Angels

On Sunday 29 September we kept the feast of S.Michael and his fellow Archangels. The patronage of this building includes S.Michael because, between 1901 and 1972 All Saints’ had a daughter church of S.Michael and All Angels in Saddlebow Road in South Lynn (now the Community Centre). When it closed, S.Michael’s Chapel was created here in the chancel and our own ‘Berlin Wall’ was built behind the nave altar. The removal of our wall came much later than the removal of the one in Berlin.

It occurs to me that at this point I could sing to you an old song ---

You may not be an angel

But angels are so few

But until the day that one comes along

I’ll string along with you”

Today we are celebrating S.Michael and his fellow Archangels Gabriel and Raphael, but what do we think and believe about angels?

There is not much talk about angels nowadays. There is not that much modern theological material to ‘read up’ about them. Many would consider talk of angels as primitive – just a way to explain away phenomena not elucidated by science. The whole idea of a ‘miraculous being’ with wings – not to mention all those feathers – is just a joke.

Many years ago a practising Christian teased Father Hope Patten at Walsingham. Father Hope Patten spent his holidays travelling Europe collecting relics of saints. They ended up filling the Shrine, each one in its own reliquary. Some wit, seeking to make the point that all the reliquaries were getting ‘too much of a good thing’, put a feather into a reliquary and labeled it ‘S.Michael’. Father was not amused!

On one level, that practical joke, illustrates what even a serious, and no doubt devout Christian, thought deep down about the medieval concept of an angel. Perhaps some of us would want to reject that ‘classical’ picture. But we must not fall into the trap of throwing the baby out with the bathwater. Rejecting the feathers, should not mean rejecting the idea of angels altogether.

Humanity has been ‘bamboozled’ by science and is all too ready to trust the evidence of its own eyes and nothing more. It is all too easily fooled into the ‘conceit’ that our perception of the world is ‘dead right’. That it is the only way to look at things. Do we really assume that God created nothing other than that which we can see? Are there really no more intelligences than those that are within the physical universe?

Both Jews and Christians have believed in more than ‘just what we can see’. They have talked of heavenly beings whose good offices guide and guard us but who will also be called to witness our deeds at a time of judgement. In the prophetic visions, the angels surround God’s throne. They are what their name literally means – ‘angel’ means ‘messenger’.

In Greek, ‘angeloi’ means ‘messenger’ and S.Gregory the Great (540-604) in a commentary written in the 6th century is at pains to share just this. “Angel”, he says, “is the name of an office”. It is like the word ‘Priest’. We know that our priest has a name, we know it, but we are likely to call him ‘Father’ which refers to his office. And so an angel too has another name and that name is the key to his work.

  • Michael means ‘one who is like God’. S.Gregory says, “Whenever a mighty deed is in question, Michael is assigned, so that by his actions and name it may be known that no one can do what God can do”.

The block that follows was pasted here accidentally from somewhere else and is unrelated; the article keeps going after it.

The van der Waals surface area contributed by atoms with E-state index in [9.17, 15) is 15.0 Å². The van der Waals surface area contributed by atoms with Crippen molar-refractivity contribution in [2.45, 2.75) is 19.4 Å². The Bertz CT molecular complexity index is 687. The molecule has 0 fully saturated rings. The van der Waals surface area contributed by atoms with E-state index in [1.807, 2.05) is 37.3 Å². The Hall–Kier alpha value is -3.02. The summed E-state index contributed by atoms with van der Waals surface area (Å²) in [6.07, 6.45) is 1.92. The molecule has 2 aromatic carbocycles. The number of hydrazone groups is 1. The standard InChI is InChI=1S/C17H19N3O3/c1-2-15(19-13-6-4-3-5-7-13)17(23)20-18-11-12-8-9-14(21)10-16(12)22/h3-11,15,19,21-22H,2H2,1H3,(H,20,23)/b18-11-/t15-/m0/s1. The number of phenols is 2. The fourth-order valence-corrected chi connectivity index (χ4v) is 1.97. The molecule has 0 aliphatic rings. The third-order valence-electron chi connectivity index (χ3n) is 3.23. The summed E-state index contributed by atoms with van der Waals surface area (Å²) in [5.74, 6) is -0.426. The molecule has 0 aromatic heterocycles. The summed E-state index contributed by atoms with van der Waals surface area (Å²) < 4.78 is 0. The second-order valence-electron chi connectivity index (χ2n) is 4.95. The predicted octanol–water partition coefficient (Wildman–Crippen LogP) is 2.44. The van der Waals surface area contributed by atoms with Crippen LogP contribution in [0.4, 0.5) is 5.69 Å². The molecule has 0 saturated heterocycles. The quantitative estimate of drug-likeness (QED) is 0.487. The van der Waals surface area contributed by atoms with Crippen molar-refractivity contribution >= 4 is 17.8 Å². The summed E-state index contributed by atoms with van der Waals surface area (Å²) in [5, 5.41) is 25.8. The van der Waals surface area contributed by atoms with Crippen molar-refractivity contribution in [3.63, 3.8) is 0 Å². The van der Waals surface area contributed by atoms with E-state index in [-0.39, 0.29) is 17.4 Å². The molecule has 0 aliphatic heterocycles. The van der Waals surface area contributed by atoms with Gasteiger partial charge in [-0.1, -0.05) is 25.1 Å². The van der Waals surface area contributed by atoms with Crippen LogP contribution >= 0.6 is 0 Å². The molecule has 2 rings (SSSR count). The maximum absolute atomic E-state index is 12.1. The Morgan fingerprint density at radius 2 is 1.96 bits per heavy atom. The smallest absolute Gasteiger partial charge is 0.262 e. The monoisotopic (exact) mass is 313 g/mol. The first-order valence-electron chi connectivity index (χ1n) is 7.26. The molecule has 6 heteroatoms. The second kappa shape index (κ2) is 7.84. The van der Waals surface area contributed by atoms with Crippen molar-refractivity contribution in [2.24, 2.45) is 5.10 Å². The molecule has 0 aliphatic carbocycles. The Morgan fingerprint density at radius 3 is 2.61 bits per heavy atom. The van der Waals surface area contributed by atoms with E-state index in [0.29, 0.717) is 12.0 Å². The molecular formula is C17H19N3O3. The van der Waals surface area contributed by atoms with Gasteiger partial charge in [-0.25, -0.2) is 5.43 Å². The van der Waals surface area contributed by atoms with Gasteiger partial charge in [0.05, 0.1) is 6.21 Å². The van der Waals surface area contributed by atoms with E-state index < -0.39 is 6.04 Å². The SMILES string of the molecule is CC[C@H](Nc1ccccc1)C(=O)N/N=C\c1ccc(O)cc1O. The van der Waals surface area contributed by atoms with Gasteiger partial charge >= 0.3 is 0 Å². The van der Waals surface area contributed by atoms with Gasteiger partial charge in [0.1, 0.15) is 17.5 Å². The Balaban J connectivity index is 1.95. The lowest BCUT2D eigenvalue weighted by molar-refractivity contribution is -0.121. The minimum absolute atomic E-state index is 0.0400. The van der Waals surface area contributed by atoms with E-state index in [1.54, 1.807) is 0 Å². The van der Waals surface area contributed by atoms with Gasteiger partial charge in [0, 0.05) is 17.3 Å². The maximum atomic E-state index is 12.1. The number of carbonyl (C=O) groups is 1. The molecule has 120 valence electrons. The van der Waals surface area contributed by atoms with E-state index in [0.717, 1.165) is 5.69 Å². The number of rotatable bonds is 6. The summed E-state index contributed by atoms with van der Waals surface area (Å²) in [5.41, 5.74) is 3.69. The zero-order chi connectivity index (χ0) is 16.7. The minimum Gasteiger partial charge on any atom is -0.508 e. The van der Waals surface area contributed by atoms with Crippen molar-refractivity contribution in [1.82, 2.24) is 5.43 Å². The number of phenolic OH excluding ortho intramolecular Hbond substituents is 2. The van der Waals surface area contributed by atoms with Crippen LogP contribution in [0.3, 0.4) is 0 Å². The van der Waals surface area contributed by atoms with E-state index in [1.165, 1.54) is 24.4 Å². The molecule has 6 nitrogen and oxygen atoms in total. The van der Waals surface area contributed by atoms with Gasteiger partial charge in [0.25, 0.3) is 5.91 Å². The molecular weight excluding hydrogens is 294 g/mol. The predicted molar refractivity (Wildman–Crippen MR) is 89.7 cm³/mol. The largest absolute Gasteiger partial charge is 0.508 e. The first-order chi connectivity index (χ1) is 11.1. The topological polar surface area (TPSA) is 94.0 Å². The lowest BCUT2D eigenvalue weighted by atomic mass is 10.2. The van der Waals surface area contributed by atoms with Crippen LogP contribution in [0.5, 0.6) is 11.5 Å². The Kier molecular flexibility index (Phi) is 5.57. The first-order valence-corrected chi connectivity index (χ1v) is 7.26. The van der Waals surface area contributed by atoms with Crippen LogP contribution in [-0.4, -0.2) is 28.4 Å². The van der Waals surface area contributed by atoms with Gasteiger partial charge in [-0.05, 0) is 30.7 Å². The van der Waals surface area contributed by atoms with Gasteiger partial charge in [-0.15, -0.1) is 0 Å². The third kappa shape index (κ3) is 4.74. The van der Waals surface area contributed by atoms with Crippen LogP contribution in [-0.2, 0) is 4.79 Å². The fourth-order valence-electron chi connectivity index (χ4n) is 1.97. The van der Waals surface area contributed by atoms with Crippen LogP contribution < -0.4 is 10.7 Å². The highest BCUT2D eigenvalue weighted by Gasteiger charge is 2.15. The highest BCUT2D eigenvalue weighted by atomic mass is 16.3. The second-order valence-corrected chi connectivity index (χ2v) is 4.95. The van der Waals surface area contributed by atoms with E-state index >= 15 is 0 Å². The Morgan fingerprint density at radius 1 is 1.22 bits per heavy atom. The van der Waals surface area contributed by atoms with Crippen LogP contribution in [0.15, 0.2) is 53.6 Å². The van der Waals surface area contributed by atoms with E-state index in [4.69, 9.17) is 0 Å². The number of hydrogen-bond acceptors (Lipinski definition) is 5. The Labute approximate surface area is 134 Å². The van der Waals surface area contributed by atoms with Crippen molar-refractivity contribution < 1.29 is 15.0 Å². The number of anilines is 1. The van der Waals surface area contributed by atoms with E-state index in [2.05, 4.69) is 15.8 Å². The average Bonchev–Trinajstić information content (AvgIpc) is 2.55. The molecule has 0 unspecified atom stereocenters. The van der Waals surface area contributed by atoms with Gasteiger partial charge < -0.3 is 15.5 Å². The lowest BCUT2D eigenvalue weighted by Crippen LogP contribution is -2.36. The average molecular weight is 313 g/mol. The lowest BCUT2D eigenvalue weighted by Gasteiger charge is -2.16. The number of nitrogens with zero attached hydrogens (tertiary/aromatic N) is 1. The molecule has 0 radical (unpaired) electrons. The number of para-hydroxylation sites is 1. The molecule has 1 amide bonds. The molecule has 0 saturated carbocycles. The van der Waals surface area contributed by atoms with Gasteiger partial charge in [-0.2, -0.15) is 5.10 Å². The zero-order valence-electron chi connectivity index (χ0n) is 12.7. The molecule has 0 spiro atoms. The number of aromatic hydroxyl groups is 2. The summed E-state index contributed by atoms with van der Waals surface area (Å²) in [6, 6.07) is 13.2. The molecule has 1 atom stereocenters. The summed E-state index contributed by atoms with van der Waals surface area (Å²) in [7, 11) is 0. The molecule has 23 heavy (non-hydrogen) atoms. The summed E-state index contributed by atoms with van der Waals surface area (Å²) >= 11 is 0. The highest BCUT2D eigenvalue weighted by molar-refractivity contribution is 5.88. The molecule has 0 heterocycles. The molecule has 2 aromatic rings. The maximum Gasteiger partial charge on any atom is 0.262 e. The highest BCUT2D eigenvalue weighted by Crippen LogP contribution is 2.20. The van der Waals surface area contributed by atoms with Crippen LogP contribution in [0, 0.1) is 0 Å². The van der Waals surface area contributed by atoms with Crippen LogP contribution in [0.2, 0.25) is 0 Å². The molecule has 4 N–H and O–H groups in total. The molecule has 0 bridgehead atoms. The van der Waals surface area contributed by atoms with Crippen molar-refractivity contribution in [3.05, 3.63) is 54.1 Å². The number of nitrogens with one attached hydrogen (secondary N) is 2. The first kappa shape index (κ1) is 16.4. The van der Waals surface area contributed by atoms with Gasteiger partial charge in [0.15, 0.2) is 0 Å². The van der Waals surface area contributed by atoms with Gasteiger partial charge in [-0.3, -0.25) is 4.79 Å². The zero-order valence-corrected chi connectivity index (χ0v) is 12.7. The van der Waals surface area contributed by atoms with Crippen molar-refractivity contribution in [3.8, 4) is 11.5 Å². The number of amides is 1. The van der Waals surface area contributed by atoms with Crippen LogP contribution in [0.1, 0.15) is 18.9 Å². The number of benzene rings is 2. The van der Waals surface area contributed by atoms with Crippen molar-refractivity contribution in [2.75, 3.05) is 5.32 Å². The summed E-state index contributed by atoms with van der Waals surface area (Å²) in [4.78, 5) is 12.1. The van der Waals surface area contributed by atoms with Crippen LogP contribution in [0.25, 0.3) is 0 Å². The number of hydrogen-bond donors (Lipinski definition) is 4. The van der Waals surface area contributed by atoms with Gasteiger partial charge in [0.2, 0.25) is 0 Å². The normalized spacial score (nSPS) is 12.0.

• Gabriel means ‘strength of God’ – it is he who is sent to Mary to give her strength for the acceptance of her task.
  • And Raphael means ‘healing of God’ and it is he who cures Tobias of blindness.

Traditionally, angels are a sign of God’s infinite concern for the world. Everything and everybody has a guardian angel.

All this is the view of angels before secularisation overtook us. Secularisation insists on the reasonable and the logical. All that is mysterious is rejected as ‘mumbo-jumbo’. They would, of course, ridicule and reject as medieval, this very Mass with its solemnity and incense which reflect the mystery of the heavenly places. ‘Surely, we are past all that sort of thing’, they might say!

One approach could start with taking the word ‘angel’ literally. He is a messenger from God. We might say that because everyone can convey God’s truth to another, then we all spend some of our time being ‘angels’ – messengers – to our fellow human beings. This might be supported by quoting The Letter to the Hebrews which says that we can entertain angels unawares. Somehow, however, I have a feeling that this is just too neat; very logical - but ultimately unsatisfying.

Because God is so big that we cannot tie him down; because he will never be penetrated to the point of total understanding; because he is indeed a mystery, we dare not imagine that some slick logic will do. God created all that is ‘seen and unseen’ – we say that in the Creed. The unseen – the supernatural – must not be laughed out of court. I believe that there is far more that is unseen than seen. God himself is unseen and supernatural.

Perhaps our world needs to rediscover the supernatural. Rediscover the awe and wonder of the Mass. To ponder just what that altar really looks like when the company of heaven – angels and archangels – surround it unseen. We need to rediscover an awed silence when we dare to approach the great mystery of the Holy Sacrament of the Altar. How can a faithful person communicate with anyone but God at such a moment.

But there is more. Surely, a reawakened sense of the supernatural will make our cold and scientific approach to how the world works, change into a new and heightened wonder of creation. Because our limited view is a restricted view, it is not the whole truth.

Let us not force God’s three-dimensional reality into our own two dimensional limitations. Let us not discount the possibility of Angels – for indeed we would then be entertaining them totally unaware. And you never know where they might have been.